The reverse of that is called cognitive dissonance.  This is when you look at that “new action” of going to the gym and instead of realizing that “A little bit is better than nothing,” you decide to clamp down on your belief that, “I don’t have enough time to work out.*”  Say you went to the gym, but instead of trying to enjoy the work out, you get frustrated that you “don’t have enough time to work out.”  Since you “don’t have enough time to work out” and that’s what you’re focusing on, you get annoyed that you have to switch up your routine in the gym.  Instead of doing 45 minutes on the treadmill followed by 15 minutes of weights, like you normally do, you have to make a new decision.  You have to decide to whether to stay on the treadmill for 30 minutes and leave or do 15 minutes on the treadmill and 15 minutes with weights.  Since you can’t have what you want and crave (the full 60 minutes), you look at the decision as something you HAVE TO do and therefore lose autonomy with the whole experience.  By losing autonomy, along with disliking the “fact” that you “didn’t have enough time to work out,” you effectively solidified that belief even more than what it was previously.  This is obviously despite the evidence (you actually went to the gym and worked out) that you do have time to work out.

As Daniel Pink describes in his book Drive, behavioral scientists divide the actions we take and what we learn into two large main categories, Algorithmic and Heuristic:
“An algorithmic task is one in which you follow a set of established instructions down a single pathway to one conclusion.  That is, there’s an algorithm for solving it.  A heuristic task is the opposite.  Precisely because no algorithm exists for it, you have to experiment with possibilities and devise a novel solution.”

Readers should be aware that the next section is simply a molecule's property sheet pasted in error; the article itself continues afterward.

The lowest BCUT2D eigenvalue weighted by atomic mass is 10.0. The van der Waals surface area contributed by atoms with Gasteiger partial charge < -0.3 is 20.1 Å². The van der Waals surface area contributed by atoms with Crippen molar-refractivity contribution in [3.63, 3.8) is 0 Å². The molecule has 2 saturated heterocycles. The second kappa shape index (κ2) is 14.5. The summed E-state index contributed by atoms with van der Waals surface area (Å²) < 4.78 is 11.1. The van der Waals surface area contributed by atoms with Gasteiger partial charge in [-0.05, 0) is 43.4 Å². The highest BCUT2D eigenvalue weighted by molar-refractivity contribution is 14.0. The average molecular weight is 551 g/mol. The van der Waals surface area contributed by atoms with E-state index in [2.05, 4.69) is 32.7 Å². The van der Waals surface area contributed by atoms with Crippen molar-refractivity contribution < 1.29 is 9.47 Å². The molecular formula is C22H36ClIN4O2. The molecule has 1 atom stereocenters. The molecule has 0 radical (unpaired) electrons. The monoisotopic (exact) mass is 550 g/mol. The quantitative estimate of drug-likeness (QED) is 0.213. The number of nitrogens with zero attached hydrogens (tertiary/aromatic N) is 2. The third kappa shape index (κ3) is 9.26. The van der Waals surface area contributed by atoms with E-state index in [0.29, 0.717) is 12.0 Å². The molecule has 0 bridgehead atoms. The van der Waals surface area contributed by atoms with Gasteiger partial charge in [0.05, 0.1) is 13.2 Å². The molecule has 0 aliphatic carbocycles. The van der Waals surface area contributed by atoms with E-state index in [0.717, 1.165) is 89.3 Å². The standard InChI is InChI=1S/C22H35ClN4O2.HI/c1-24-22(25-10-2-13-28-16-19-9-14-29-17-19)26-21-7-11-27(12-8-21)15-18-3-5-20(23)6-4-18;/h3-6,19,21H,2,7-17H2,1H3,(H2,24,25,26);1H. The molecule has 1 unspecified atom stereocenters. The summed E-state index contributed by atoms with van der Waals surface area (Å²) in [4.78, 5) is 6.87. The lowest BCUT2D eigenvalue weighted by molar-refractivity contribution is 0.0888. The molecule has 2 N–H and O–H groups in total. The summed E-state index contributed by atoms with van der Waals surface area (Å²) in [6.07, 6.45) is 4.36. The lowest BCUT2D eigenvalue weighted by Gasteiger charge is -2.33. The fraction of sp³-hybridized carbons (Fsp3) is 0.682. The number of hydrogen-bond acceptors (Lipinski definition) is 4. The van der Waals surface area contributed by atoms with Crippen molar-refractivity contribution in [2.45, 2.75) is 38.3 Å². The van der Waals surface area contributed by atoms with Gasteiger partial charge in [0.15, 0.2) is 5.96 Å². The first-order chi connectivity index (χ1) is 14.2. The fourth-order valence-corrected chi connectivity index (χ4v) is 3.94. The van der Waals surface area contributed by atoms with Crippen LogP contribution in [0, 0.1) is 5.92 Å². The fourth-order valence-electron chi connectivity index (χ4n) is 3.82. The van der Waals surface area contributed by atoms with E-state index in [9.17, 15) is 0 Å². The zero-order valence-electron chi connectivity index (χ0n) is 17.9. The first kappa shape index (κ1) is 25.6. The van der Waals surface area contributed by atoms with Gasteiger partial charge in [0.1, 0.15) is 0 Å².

In the above example, you turned your normal, algorithmic workout routine into a new, heuristic one.  Many people enjoy doing heuristic thinking and being creative, unless they see it as something that they MUST do and therefore are no longer choosing to do so (that whole being autonomous aspect).  In not having the final choice, they see the extra thinking through a very narrow lens.   Because our attention is focused and we have to “problem solve,” instead of seeing it as a creative pursuit, the decision eats at our reserve of self-control.  By taxing our self-control, and not feeling autonomous, we feel discontented.  That discontention then leads us to further solidifying our “I don’t have enough time” rule and further solidifies non-action when we could be forging a new path.

These three reasons:
1 – The “Rules” we make up, which then form our beliefs,
2 – The ways we respond to novel situations – Either with an expanding of our horizons or a clamping down of the difference between what we have done/thought vs. our previous “rules” and the resulting cognitive dissonance, and
3 – Having a loss of perceived Autonomy because of the need to to let go of the algorithmic autopilot of our mind/lives and onto a new and creative heuristic path…
…are the main reasons why people who don’t work out, will continue to NOT work out.  For them, it’s just too much damn work, or as Al Pacino says in Scent of a Woman, “It was too damn hard!”  This is despite their knowledge of what to do and actually having time to do it.

In the next post, I will describe in fuller detail the “9 Steps of Ownership,” but felt it was important to try and define why people stay UnMotivated with change and to describe why you can never help somoene that is unwilling to help themselves.  See you next Monday.

*By the way, none of this, or very little of this is done consciously with any given thought, belief or “rule” that we give ourselves.  Which is why, becoming aware of our rules, how we spend our time and what we tell ourselves is so imperative to changing a habit.  Ultimately, what we tell ourselves seems to be about 90-95% opinion or “belief” and 5-10% fact.